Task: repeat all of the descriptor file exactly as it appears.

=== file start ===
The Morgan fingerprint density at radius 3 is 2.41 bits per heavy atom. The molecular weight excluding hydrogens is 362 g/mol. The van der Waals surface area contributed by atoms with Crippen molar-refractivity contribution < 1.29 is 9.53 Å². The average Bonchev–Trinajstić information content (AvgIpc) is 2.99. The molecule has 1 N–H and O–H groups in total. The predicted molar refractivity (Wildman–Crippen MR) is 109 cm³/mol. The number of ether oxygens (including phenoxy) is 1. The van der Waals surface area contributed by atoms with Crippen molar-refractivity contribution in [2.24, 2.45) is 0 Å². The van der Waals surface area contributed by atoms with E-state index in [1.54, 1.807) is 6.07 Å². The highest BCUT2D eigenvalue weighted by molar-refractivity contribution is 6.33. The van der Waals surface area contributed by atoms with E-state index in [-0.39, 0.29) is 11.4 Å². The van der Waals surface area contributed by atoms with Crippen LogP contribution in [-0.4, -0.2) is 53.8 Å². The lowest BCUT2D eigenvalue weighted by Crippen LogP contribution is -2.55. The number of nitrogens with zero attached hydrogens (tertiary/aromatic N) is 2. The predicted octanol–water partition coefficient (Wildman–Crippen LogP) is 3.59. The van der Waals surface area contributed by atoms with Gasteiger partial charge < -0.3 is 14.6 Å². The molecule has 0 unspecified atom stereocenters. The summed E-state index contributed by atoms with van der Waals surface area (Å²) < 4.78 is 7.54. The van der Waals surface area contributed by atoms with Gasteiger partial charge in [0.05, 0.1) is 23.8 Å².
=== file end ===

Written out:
The Morgan fingerprint density at radius 3 is 2.41 bits per heavy atom. The molecular weight excluding hydrogens is 362 g/mol. The van der Waals surface area contributed by atoms with Crippen molar-refractivity contribution < 1.29 is 9.53 Å². The average Bonchev–Trinajstić information content (AvgIpc) is 2.99. The molecule has 1 N–H and O–H groups in total. The predicted molar refractivity (Wildman–Crippen MR) is 109 cm³/mol. The number of ether oxygens (including phenoxy) is 1. The van der Waals surface area contributed by atoms with Crippen molar-refractivity contribution in [2.24, 2.45) is 0 Å². The van der Waals surface area contributed by atoms with E-state index in [1.54, 1.807) is 6.07 Å². The highest BCUT2D eigenvalue weighted by molar-refractivity contribution is 6.33. The van der Waals surface area contributed by atoms with E-state index in [-0.39, 0.29) is 11.4 Å². The van der Waals surface area contributed by atoms with Crippen LogP contribution in [-0.4, -0.2) is 53.8 Å². The lowest BCUT2D eigenvalue weighted by Crippen LogP contribution is -2.55. The number of nitrogens with zero attached hydrogens (tertiary/aromatic N) is 2. The predicted octanol–water partition coefficient (Wildman–Crippen LogP) is 3.59. The van der Waals surface area contributed by atoms with Gasteiger partial charge < -0.3 is 14.6 Å². The molecule has 0 unspecified atom stereocenters. The summed E-state index contributed by atoms with van der Waals surface area (Å²) < 4.78 is 7.54. The van der Waals surface area contributed by atoms with Gasteiger partial charge in [0.05, 0.1) is 23.8 Å².